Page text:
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BMS game already has its benefits

March 16th, 2014 10:58 pm by Jeff Birchfield

BMS game already has its benefits

BRISTOL — Although the game is more than two years away, the University of Tennessee and Virginia Tech football programs are already reaping the benefits of the “Battle at Bristol.”

It was announced Sunday that Food City will come on board to sponsor the game at Bristol Motor Speedway scheduled for Sept. 10, 2016. 

Tennessee coach Butch Jones and Virginia Tech coach Frank Beamer, who served as co-grand marshals for Sunday’s Food City 500, have seen the future contest as a great recruiting tool since it was announced with great fanfare in October.

“The recruits are excited. It shows the foresight, the vision of the University of Tennessee has, led by (athletic director) Dave Hart,” Vols coach Butch Jones said. “The ability to sell you’re going to be a part of world history, it’s very, very special. Where we’re playing it just adds to it as well. It’s going to be a great venue.”

The video produced for the game announcement is one of the first things Beamer shows to recruits. There are also reminders to the Hokies’ current group of players.

“We’ve got two pictures (of an artist’s rendering of the game) as you enter our football facility,” Beamer said. “So they walk by it every day. There is no question, being a part of history, being part of something … the largest crowd ever to watch a football game, that’s a once in a lifetime deal. I think they’re very excited.”

It is expected to draw in an estimated 150,000 fans which would easily set an all-time attendance record for a football game. The current NCAA record is 115,109 set last September at Michigan Stadium to see the host Wolverines beat Notre Dame. The unofficial record is 123,000 for a 1927 game at Chicago’s Soldier Game when Notre Dame defeated Southern Cal.

While the Vols play in front of a weekly crowd over 100,000, Jones said it’s a different ballgame at Bristol with the anticipation and the chance to break a world record.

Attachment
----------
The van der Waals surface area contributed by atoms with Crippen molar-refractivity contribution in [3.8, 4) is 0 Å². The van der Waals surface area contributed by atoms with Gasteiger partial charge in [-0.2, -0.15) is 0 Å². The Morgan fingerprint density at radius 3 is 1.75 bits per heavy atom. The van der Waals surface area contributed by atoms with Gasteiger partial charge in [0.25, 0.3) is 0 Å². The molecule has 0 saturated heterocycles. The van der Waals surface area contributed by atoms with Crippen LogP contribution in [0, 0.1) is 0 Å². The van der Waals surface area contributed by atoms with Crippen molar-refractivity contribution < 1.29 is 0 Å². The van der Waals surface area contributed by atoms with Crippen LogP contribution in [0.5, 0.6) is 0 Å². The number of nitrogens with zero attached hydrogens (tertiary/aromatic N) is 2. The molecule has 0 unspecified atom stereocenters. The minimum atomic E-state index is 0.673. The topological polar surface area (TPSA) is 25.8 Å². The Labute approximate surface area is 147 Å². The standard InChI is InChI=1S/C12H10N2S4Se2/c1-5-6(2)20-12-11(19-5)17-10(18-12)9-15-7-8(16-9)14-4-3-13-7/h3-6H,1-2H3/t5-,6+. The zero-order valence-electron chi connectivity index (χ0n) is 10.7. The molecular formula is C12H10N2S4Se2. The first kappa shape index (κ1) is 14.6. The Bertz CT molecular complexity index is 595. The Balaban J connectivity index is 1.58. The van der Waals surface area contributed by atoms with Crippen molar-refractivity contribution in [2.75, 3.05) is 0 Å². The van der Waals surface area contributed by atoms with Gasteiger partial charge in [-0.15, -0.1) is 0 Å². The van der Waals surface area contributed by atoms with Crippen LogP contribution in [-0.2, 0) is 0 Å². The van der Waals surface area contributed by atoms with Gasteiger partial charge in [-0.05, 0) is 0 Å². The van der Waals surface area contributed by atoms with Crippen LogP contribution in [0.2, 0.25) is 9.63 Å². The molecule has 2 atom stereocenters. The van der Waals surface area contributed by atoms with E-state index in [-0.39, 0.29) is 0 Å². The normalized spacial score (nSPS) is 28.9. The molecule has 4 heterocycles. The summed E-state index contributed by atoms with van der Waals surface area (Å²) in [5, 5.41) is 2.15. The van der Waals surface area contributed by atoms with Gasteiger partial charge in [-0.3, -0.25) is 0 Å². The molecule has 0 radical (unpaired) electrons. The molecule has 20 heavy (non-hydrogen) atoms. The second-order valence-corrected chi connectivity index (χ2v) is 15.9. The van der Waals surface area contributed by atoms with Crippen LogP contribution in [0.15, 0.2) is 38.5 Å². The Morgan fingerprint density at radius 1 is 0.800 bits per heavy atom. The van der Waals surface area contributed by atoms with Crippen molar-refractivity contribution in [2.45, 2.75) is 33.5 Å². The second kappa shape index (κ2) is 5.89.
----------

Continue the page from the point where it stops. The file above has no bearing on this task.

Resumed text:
Tennessee had already sold an allotment of 40,000 tickets by the end of January, which came as no surprise to Jones.

“That’s another illustration of the excitement and the passion that surrounds Tennessee football,” he said. “I say we have the best fanbase in America and that’s another illustration of that. Our fanbase has provided so much positive energy moving this program forward. You feel that throughout the state of Tennessee and throughout the country.”

The Vols hope to add to the momentum of a strong recruiting class, ranked in the top five of the country by all of the major services. Jones has been able to do well courting local products, adding that Brendan Downs, Mack Crowder, Malik Foreman and Devaun Swafford are all expected to contribute heavily this season.

“We continue to be a work in progress, but we have a lot of positive energy going on at Tennessee,” Jones said. “We’ve been through five practices for spring football. There is a lot of positive momentum, but opportunities like this to come to Bristol Motor Speedway and talk about the “Battle at Bristol,” it’s exciting.”

Both teams do have question marks, however, particularly at the quarterback position. They also have other challenges.

Tennessee is coming off a 5-7 season, its fourth straight losing campaign. Virginia Tech finished 8-5 last season, but was blown out by UCLA in the Sun Bowl.

On the flip side, there are more positives to build on.

Jones, who is starting his second season, was able to lead Tennessee to a 23-21 win over then No. 11 South Carolina, the Vols’ first win over a ranked opponent since 2009.

Beamer, entering his 27th season at Virginia Tech, is the nation’s longest tenured coach. His 224 career wins (209 with the Hokies) rank him as the nation’s winningest active coach and under him the Hokies have 21 consecutive winning seasons.  

Fantastic is the one word which sums up his feelings about the Battle at Bristol, which is being touted as bigger than any bowl game or even a national championship game.

“I think it’s going to be a fantastic game in a fantastic setting,” Beamer said. “To be part of history, this area is going to benefit from it. People for a long time wanted us to schedule a game with Tennessee and we’re playing right here in the middle. It’s a fantastic situation.”

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